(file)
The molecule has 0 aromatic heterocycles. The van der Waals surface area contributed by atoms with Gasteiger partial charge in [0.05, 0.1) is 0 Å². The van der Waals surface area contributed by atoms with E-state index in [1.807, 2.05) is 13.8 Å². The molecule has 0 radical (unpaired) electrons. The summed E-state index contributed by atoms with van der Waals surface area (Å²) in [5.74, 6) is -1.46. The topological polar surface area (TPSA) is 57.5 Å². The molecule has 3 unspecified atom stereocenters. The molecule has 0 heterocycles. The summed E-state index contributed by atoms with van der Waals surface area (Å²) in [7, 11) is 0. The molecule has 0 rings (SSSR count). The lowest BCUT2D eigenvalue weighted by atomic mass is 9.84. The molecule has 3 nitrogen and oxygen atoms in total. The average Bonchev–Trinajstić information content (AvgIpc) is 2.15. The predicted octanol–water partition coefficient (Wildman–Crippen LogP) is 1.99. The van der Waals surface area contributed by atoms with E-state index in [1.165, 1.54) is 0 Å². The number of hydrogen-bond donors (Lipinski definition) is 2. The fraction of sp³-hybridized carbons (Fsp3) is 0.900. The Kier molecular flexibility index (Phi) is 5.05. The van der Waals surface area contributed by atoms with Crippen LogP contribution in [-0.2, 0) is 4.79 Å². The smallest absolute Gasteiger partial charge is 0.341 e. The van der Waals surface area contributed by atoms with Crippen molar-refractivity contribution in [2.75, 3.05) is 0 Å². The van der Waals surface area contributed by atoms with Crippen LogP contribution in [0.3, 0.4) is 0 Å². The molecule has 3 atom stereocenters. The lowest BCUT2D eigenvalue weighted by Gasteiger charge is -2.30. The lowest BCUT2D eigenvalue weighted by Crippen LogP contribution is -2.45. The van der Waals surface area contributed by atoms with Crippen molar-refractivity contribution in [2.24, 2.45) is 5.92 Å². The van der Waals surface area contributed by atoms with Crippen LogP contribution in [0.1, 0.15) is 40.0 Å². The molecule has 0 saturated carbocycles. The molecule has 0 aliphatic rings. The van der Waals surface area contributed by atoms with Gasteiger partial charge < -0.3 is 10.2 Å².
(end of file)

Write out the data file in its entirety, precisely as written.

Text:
The molecule has 0 aromatic heterocycles. The van der Waals surface area contributed by atoms with Gasteiger partial charge in [0.05, 0.1) is 0 Å². The van der Waals surface area contributed by atoms with E-state index in [1.807, 2.05) is 13.8 Å². The molecule has 0 radical (unpaired) electrons. The summed E-state index contributed by atoms with van der Waals surface area (Å²) in [5.74, 6) is -1.46. The topological polar surface area (TPSA) is 57.5 Å². The molecule has 3 unspecified atom stereocenters. The molecule has 0 heterocycles. The summed E-state index contributed by atoms with van der Waals surface area (Å²) in [7, 11) is 0. The molecule has 0 rings (SSSR count). The lowest BCUT2D eigenvalue weighted by atomic mass is 9.84. The molecule has 3 nitrogen and oxygen atoms in total. The average Bonchev–Trinajstić information content (AvgIpc) is 2.15. The predicted octanol–water partition coefficient (Wildman–Crippen LogP) is 1.99. The van der Waals surface area contributed by atoms with E-state index in [1.165, 1.54) is 0 Å². The number of hydrogen-bond donors (Lipinski definition) is 2. The fraction of sp³-hybridized carbons (Fsp3) is 0.900. The Kier molecular flexibility index (Phi) is 5.05. The van der Waals surface area contributed by atoms with Crippen LogP contribution in [-0.2, 0) is 4.79 Å². The smallest absolute Gasteiger partial charge is 0.341 e. The van der Waals surface area contributed by atoms with Crippen molar-refractivity contribution in [2.75, 3.05) is 0 Å². The van der Waals surface area contributed by atoms with Crippen LogP contribution in [0.3, 0.4) is 0 Å². The molecule has 3 atom stereocenters. The lowest BCUT2D eigenvalue weighted by Gasteiger charge is -2.30. The lowest BCUT2D eigenvalue weighted by Crippen LogP contribution is -2.45. The van der Waals surface area contributed by atoms with Crippen molar-refractivity contribution in [2.24, 2.45) is 5.92 Å². The van der Waals surface area contributed by atoms with Crippen LogP contribution in [0.1, 0.15) is 40.0 Å². The molecule has 0 saturated carbocycles. The molecule has 0 aliphatic rings. The van der Waals surface area contributed by atoms with Gasteiger partial charge < -0.3 is 10.2 Å².